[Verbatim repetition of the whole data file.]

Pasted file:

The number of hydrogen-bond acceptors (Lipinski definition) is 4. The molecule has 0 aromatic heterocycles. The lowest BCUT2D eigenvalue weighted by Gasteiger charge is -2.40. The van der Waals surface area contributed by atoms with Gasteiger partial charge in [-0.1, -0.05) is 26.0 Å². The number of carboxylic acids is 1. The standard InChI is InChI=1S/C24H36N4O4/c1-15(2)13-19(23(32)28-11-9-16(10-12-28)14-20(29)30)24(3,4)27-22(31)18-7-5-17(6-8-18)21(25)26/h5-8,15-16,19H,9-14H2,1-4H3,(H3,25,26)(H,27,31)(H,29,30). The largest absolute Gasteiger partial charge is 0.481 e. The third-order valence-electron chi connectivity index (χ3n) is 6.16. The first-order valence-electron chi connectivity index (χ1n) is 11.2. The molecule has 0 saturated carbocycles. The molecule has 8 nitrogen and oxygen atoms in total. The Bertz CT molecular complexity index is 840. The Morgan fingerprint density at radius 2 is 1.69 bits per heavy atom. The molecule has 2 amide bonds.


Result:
The number of hydrogen-bond acceptors (Lipinski definition) is 4. The molecule has 0 aromatic heterocycles. The lowest BCUT2D eigenvalue weighted by Gasteiger charge is -2.40. The van der Waals surface area contributed by atoms with Gasteiger partial charge in [-0.1, -0.05) is 26.0 Å². The number of carboxylic acids is 1. The standard InChI is InChI=1S/C24H36N4O4/c1-15(2)13-19(23(32)28-11-9-16(10-12-28)14-20(29)30)24(3,4)27-22(31)18-7-5-17(6-8-18)21(25)26/h5-8,15-16,19H,9-14H2,1-4H3,(H3,25,26)(H,27,31)(H,29,30). The largest absolute Gasteiger partial charge is 0.481 e. The third-order valence-electron chi connectivity index (χ3n) is 6.16. The first-order valence-electron chi connectivity index (χ1n) is 11.2. The molecule has 0 saturated carbocycles. The molecule has 8 nitrogen and oxygen atoms in total. The Bertz CT molecular complexity index is 840. The Morgan fingerprint density at radius 2 is 1.69 bits per heavy atom. The molecule has 2 amide bonds.